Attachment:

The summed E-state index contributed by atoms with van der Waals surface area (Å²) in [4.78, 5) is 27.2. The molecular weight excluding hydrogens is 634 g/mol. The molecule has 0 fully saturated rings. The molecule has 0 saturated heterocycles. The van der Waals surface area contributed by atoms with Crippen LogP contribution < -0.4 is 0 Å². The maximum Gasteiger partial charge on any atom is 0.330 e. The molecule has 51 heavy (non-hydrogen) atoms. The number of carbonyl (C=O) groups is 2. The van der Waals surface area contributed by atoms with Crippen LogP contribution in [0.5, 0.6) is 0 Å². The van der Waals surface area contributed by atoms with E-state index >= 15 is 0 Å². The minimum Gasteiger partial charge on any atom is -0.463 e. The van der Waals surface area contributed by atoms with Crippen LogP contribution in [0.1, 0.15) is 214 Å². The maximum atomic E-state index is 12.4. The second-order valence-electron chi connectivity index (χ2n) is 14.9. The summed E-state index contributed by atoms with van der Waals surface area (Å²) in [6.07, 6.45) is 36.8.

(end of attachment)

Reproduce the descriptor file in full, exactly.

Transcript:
The summed E-state index contributed by atoms with van der Waals surface area (Å²) in [4.78, 5) is 27.2. The molecular weight excluding hydrogens is 634 g/mol. The molecule has 0 fully saturated rings. The molecule has 0 saturated heterocycles. The van der Waals surface area contributed by atoms with Crippen LogP contribution < -0.4 is 0 Å². The maximum Gasteiger partial charge on any atom is 0.330 e. The molecule has 51 heavy (non-hydrogen) atoms. The number of carbonyl (C=O) groups is 2. The van der Waals surface area contributed by atoms with Crippen LogP contribution in [0.5, 0.6) is 0 Å². The van der Waals surface area contributed by atoms with E-state index >= 15 is 0 Å². The minimum Gasteiger partial charge on any atom is -0.463 e. The van der Waals surface area contributed by atoms with Crippen LogP contribution in [0.1, 0.15) is 214 Å². The maximum atomic E-state index is 12.4. The second-order valence-electron chi connectivity index (χ2n) is 14.9. The summed E-state index contributed by atoms with van der Waals surface area (Å²) in [6.07, 6.45) is 36.8.